The bill was reintroduced in the Senate last year as Bill S-3, but the government had an apparent change of heart, dropping Bill S-3 from the Senate Order Paper in December of 2021 and introducing that bill in the House of Commons as Bill C-9. That is where it has languished for months until today, just days before we go into our summer recess.

The bill would modify the existing judicial review process by establishing a process for complaints serious enough to warrant removal from office, and another process for offences that would warrant sanctions other than removal, such as counselling, continuing education and reprimands. Currently, if misconduct is less serious, a single member of the Canadian Judicial Council who conducts the initial review may negotiate with a judge for an appropriate remedy.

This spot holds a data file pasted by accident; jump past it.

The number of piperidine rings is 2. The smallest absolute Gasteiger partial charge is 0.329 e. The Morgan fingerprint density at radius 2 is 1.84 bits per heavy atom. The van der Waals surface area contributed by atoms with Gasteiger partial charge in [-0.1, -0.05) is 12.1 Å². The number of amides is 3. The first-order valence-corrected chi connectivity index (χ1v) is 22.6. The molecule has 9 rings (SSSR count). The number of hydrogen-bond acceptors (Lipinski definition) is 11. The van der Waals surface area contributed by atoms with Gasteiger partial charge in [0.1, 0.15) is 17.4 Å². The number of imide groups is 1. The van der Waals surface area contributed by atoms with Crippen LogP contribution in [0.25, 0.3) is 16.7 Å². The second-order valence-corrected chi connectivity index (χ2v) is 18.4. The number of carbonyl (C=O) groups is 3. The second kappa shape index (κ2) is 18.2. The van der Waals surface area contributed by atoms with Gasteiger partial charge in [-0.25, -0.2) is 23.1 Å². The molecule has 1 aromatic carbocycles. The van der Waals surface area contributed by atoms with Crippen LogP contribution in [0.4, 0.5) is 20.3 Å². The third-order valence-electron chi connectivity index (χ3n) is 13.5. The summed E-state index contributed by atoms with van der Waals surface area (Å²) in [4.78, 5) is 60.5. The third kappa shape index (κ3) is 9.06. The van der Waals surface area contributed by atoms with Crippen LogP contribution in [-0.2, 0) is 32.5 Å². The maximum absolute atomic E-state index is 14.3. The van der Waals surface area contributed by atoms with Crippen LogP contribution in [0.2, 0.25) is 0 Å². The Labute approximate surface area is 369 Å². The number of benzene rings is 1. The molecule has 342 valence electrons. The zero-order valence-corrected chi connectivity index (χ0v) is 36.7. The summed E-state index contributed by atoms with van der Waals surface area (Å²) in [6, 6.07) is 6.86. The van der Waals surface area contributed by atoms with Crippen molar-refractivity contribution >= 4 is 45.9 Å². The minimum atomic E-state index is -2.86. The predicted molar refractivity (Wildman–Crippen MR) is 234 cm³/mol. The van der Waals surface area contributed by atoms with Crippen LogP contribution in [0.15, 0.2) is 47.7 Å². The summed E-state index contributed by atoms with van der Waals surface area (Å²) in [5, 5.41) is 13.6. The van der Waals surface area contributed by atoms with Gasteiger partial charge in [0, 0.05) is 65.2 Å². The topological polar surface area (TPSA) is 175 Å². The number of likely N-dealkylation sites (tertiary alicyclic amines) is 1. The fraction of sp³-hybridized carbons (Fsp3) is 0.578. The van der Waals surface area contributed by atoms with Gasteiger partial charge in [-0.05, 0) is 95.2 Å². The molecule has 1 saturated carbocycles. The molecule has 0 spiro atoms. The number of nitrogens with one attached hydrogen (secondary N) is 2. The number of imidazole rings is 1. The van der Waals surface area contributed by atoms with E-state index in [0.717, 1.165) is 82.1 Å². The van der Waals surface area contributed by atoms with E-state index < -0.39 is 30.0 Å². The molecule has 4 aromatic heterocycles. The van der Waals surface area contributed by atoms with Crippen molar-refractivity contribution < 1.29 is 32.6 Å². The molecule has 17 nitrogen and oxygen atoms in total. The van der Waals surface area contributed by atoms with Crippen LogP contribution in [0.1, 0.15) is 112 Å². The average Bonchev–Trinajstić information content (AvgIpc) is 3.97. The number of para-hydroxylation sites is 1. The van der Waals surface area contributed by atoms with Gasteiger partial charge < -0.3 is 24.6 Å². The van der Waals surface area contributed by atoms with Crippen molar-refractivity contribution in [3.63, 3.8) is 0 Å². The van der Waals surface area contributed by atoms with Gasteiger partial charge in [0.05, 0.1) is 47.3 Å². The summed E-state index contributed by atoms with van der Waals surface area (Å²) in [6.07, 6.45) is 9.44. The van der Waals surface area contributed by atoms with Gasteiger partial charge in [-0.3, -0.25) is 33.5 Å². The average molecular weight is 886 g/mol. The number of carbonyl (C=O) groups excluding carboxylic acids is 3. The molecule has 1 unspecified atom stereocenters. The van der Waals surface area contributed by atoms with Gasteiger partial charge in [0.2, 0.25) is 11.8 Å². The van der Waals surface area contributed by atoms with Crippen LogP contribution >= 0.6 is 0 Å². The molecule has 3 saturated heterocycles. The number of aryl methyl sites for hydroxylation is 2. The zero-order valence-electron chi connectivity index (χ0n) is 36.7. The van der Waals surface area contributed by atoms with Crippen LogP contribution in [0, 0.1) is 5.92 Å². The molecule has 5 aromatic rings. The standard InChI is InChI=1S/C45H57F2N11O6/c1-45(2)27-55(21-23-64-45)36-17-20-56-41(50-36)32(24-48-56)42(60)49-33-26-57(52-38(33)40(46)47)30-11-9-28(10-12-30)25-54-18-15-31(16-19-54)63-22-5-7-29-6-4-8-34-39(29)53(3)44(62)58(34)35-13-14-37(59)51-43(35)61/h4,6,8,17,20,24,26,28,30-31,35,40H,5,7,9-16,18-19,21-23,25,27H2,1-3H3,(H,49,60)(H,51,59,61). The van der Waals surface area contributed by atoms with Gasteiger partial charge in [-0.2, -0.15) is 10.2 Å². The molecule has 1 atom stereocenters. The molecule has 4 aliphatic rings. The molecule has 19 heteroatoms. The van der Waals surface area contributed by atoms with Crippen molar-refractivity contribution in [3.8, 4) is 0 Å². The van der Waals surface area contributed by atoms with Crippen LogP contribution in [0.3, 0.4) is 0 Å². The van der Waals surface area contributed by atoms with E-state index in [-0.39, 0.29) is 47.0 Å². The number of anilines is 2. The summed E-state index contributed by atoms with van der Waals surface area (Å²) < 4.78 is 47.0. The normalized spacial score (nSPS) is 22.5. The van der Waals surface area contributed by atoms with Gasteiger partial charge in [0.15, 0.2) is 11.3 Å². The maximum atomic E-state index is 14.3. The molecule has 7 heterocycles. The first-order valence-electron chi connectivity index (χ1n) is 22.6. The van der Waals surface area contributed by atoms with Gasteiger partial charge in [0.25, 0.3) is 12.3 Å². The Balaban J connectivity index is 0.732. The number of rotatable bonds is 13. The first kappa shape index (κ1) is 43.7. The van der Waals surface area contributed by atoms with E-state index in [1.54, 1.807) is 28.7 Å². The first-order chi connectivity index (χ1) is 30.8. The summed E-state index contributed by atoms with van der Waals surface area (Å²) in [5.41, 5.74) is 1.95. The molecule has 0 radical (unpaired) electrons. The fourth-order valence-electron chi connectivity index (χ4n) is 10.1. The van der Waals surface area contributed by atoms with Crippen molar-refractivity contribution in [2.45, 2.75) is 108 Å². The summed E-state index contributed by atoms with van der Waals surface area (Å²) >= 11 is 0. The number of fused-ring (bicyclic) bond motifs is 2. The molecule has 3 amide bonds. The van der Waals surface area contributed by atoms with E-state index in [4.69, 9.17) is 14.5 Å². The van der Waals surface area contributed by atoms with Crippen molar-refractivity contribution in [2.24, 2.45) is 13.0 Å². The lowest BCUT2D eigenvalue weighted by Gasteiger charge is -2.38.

It may be helpful at this point to provide a bit of background on the Canadian Judicial Council, what it does and who its members are.

Established by Parliament in 1971, the Canadian Judicial Council is mandated to “promote the efficiency, uniformity, and to improve the quality of judicial services in all superior courts in Canada.” Through this mandate, the Canadian Judicial Council presides over the judicial complaints process.

The Canadian Judicial Council is made up of 41 members and is led by the current Chief Justice of the Supreme Court of Canada, the Right Hon. Richard Wagner, who is chairperson of the council. The membership is made up of chief justices and associate chief justices of the Canadian provincial and federal superior courts. The goal of the members is to improve consistency in the administration of justice before the courts and the quality of services in Canada's superior courts.